Noel Quinn, HSBC chief executive, personally wrote to a Hong Kong pro-democracy activist to express regret after the bank froze his bank account, in a sign of the challenges that companies are facing in the Chinese territory.

HSBC froze the bank accounts of Ted Hui, a former lawmaker who fled to the UK and is under investigation by Hong Kong authorities for allegedly violating a new national security law, and those of his family in December. Police initially said as much as HK$850,000 (US$110,000) had been frozen, but Mr Hui said the figure was closer to HK$200,000.

The bank, which derives a significant proportion of its profits in Hong Kong, has infuriated the US and UK by openly backing the security law, which Beijing directly imposed on the city in June. But thousands of foreign companies based in the territory are navigating an increasingly tricky corporate environment in the midst of a tightening crackdown on the former British colony and heightened Sino-US tensions.

Police have in recent months targeted the commercial and financial interests of pro-democracy activists involved in the Hong Kong pro-democracy protests of 2019.

“I regret that HSBC is not able to operate your bank and credit card accounts,” Mr Quinn wrote in the email sent to Mr Hui last Monday and seen by the Financial Times.

The HSBC CEO also apologised over confusing messages from the bank.

Mr Quinn’s email came after several UK lawmakers criticised HSBC’s treatment of Mr Hui and pro-democracy activists said the incident undermined their trust in the bank.

Richard Harris, a veteran Hong Kong investor and founder of Port Shelter Investment Management, said the “extremely unusual” intervention was an attempt to sooth concerns among any locals who may fear for the security of their deposits.

“If you send something to a public figure you could foresee it would be used publicly,” Mr Harris said. “He’s hoping to send a message of ‘Don’t worry, this is [a] particular situation and this is no fault of ours’.”

Mr Quinn told Mr Hui that police had instructed the bank to act. “[He] explained that the bank ‘had no choice’ but . . . to take action following notification from the Hong Kong Police,” Mr Hui wrote on his Facebook page.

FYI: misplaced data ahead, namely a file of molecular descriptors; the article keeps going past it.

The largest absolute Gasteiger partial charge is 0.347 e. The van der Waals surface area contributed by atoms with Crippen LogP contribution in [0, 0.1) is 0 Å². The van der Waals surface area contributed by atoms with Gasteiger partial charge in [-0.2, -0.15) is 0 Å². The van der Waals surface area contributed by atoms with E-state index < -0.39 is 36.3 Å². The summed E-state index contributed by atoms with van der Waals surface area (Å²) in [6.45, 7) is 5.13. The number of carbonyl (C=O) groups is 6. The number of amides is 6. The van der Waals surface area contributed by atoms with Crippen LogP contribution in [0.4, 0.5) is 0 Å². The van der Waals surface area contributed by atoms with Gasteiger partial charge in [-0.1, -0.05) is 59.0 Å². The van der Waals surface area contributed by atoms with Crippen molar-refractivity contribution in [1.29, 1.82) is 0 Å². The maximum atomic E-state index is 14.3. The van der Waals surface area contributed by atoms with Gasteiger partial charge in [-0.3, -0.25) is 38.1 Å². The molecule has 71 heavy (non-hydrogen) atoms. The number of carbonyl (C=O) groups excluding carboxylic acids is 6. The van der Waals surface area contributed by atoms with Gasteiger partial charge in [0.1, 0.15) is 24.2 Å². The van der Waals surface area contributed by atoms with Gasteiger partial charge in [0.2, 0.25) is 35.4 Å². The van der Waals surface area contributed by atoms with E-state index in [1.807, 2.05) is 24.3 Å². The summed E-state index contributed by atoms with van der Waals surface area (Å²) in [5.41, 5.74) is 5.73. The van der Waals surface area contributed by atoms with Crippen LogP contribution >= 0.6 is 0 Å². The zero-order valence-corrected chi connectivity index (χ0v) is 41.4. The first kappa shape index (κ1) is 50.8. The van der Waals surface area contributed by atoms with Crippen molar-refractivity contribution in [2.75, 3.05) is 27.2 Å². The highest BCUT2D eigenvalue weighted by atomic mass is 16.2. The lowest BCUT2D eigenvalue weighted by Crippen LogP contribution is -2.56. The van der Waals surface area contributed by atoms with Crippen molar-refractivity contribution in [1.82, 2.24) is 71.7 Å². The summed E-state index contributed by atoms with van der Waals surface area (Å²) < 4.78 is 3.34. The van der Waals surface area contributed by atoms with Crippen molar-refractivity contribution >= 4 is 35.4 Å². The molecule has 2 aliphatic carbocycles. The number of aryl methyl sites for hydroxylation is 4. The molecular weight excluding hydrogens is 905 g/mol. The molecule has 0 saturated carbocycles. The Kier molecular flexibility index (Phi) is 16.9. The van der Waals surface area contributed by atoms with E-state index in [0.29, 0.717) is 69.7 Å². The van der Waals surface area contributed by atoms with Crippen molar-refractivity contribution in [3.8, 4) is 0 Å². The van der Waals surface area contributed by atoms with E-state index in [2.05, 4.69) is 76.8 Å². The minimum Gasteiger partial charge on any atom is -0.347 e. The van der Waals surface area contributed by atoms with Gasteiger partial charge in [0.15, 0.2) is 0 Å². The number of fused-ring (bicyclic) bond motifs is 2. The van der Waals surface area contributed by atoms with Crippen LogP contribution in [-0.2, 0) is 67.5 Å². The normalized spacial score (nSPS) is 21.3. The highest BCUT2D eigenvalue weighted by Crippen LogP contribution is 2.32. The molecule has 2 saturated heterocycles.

Mr Hui rejected Mr Quinn’s argument, which the former lawmaker said was the first proper explanation from the bank since the accounts were suspended. “Any institution is an accomplice of human right infringement[s] where it acts . . . against due procedures with the effect of oppressing freedom,” Mr Hui said.

HSBC said it would not comment on matters relating to specific accounts, but the bank has previously said it must obey the laws of the jurisdictions in which it operates.

The introduction of the controversial security law heralded a clampdown on the city’s opposition and waves of mass arrests. Mr Hui was on bail following charges related to his role in the 2019 protests when he fled with his family last year with the assistance of Danish lawmakers.

Authorities have accused him of violating bail and said they were investigating whether he had contravened the security law, which targets subversion, foreign interference and collusion.

Police said they froze Mr Hui and his family’s accounts because he was under investigation for money laundering in connection with a crowdfunding operation, which also involved his family’s accounts.

The activist said the crowdfunding campaign, which was set up to support a legal effort against alleged police brutality, had nothing to do with his family.

Mr Hui said Hong Kong authorities were using the law to suppress opposition.